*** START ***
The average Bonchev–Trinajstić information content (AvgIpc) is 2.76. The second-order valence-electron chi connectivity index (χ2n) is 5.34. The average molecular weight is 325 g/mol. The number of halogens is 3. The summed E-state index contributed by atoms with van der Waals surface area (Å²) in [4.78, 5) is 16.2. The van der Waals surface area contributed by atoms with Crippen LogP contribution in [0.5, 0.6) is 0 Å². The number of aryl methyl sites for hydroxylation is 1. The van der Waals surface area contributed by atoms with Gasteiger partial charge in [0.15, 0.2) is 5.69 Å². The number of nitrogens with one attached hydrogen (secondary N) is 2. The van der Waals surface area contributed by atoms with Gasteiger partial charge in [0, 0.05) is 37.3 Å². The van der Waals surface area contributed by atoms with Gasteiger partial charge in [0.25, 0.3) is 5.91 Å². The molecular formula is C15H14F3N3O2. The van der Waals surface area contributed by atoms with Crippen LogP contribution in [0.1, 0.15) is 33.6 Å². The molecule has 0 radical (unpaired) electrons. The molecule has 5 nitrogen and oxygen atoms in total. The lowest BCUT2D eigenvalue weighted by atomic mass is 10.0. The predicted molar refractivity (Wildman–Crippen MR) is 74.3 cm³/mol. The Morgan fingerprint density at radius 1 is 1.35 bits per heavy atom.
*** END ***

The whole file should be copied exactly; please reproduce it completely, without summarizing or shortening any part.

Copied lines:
The average Bonchev–Trinajstić information content (AvgIpc) is 2.76. The second-order valence-electron chi connectivity index (χ2n) is 5.34. The average molecular weight is 325 g/mol. The number of halogens is 3. The summed E-state index contributed by atoms with van der Waals surface area (Å²) in [4.78, 5) is 16.2. The van der Waals surface area contributed by atoms with Crippen LogP contribution in [0.5, 0.6) is 0 Å². The number of aryl methyl sites for hydroxylation is 1. The van der Waals surface area contributed by atoms with Gasteiger partial charge in [0.15, 0.2) is 5.69 Å². The number of nitrogens with one attached hydrogen (secondary N) is 2. The van der Waals surface area contributed by atoms with Gasteiger partial charge in [0, 0.05) is 37.3 Å². The van der Waals surface area contributed by atoms with Gasteiger partial charge in [0.25, 0.3) is 5.91 Å². The molecular formula is C15H14F3N3O2. The van der Waals surface area contributed by atoms with Crippen LogP contribution in [0.1, 0.15) is 33.6 Å². The molecule has 0 radical (unpaired) electrons. The molecule has 5 nitrogen and oxygen atoms in total. The lowest BCUT2D eigenvalue weighted by atomic mass is 10.0. The predicted molar refractivity (Wildman–Crippen MR) is 74.3 cm³/mol. The Morgan fingerprint density at radius 1 is 1.35 bits per heavy atom.